Getting fuel for your motor scooter is definietly the easy part.
There are 3 places where you can get them.
- Ordinary Fuel Station (cheapest)
It’s like your Shell, Esso or whatever your favorit fuel brand is called in your home country.
You’ll find them on every main road approx. each 10-15km or in every bigger village.
The price range is between Rp. 6,500/l to Rp. 9,800/l.
Expect to pay about Rp. 30,000 for a full tank.
- Village Fuel Station (medium prized)
That one was quite uncommon for us to see, as it’s mostly a blue and red box outside of shops where “Bensin” is written on.
The fuel will be hand pumped from the shop owner and it is a little more expensive than from an “Ordinary Fuel Station”.
The price range is between Rp. 8.500/l to Rp. 10.000/l.
Expect to pay about Rp. 40,000 for a full tank.
- From Bottles (expensive – only when in dire need)
You find this shelves with bottles of blue/red/yellow liquids near shops.
Only use it when you really really really do not have any fuel left in your tank.
Unfortunately sometimes the fuel in the bottles are stretched.
If really necessary get a bottle of it and keep looking for a proper petrol station.
The price range starts at 10.000/bottle.
Expect to pay too much for a full tank. ;)
5 simple hacks to feel comfortable driving on the left side of the road
As you may know, some countries of this world are still refusing to drive on the right side of the street.
As Indonesia was a colony of the Dutch, not the Brits, we were surprised that they actually do drive on the ‘wrong’ side of the road.
So we did some research and came up with 5 simple hacks that help to adjust to the left side life:
- When in doubt, stay left.
Memorize it! Repeat it!
Do not start this the day you rent your wheels.
Start memorizing and repeating it at least a week before you arrive at your destination.
- If possible take a co-pilot.
Your beloved sidekick, best friend or significant other is joining you?
Awesome – they too should follow rule ‘#’1.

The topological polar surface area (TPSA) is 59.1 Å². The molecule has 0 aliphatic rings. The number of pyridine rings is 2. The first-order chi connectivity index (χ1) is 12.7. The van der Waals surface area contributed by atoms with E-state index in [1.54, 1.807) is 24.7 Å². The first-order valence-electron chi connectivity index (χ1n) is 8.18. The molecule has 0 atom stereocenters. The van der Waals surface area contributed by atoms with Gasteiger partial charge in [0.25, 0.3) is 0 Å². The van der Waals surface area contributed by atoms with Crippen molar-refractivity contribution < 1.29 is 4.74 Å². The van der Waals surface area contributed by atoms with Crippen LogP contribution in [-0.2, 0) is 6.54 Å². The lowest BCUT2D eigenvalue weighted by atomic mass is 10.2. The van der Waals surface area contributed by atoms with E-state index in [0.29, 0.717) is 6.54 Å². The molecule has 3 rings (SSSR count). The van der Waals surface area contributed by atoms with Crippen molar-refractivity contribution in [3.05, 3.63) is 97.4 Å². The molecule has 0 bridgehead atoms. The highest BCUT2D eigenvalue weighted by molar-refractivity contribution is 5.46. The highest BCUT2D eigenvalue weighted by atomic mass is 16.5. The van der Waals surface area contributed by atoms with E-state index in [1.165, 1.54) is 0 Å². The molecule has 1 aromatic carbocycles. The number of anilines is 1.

Furthermore, your co should also be on the watch and remind you, if you are getting close to the right side of the road.
Yes, this did happen a few times to us. ;)
- Automatic is the way to go!
Doesn’t matter if you rent a scooter or a car.
Go with the automatic option.
It will decrease the complexity of shifting with your left hand, watching the traffic AND staying on the left site of the road.
- Get a feeling for your wheels.
When you pick up your rental, test your driving on the lot or on roads less crowded.
It makes no sense if you test your skills on that overcrowded 6 lane main road.
- Insure yo’self!
Check if your credit card will cover damages to the rental and if it covers health expenses.
For our travels we specifically chose the American Express Platinum, as it fits all our needs.
If you are not sure please check with your insurance or credit card provider or even ask your Automobile Club for guidance.
- Bonus Tipp:
Expect the unexpected.
Here in Bali people do drive on the left side of the road, but apart from that, there seem to be no official rules in place.
So watch closely what others do and adapt.
The ‘Everything Flows’ Approach – the way you should drive
International Driving Permit? Check!
Bargained a good price for an awesome scooter? Check!
Helmet on? Check!
Well, then let’s hit the road.
Because you want to drive off with the scooter.
However, nobody will let you in and you are too afraid to just plow into the traffic.
We quickly found out that there might not be such a thing as proper rules on the streets of Bali.
Let us introduce you to the ‘Everything Flows Approach’ so you can actually enjoy driving your scooter.
What it says is, that you should never ever ever ever stop.
Just go with the flow, set your blinker and it will magically happen that you reach your destination.
Do not break to much, but instead honk so that people will know that you are somewhere behind or on the side of them.
That’s the Bali way.
Likewise for your self.
Do not hit the break if somebody honks at you, just realize that somebody is near you and stay in the (traffic) flow.
Same goes when you reach a crossing. Look around you, if there are enough scooters that go in the same direction as you are just follow them and stay close. It’s the easiest way to get around.
Or in other words: Stay with the herd.
Because as an individual scooter you are vulnerable, but together with others you are powerful. :)
Note: It does not mean to drive reckless, do look around you and in front of you to actually see what’s happening and adapt early to the circumstanzes.
How to deal with Police
You will get in contact with the force, just prepare for it, it’s really nothing special.
Always be nice and do not get in their face.
Do not be annoyed that they only seem to target tourists, it’s just the way to go.
If you got your international driving permit, a functioning head light and your helmet on you will not be bothered at all.
If you are missing some of the above mentioned items you might get fined (not so common) or your wallet will loose one or two of those pink Ruphia’s (depending on your bargaining skills).
That said, enjoy your scooter rides and stay safe!
What’s your scooter story? Did we forget something? Just let us know in the comments!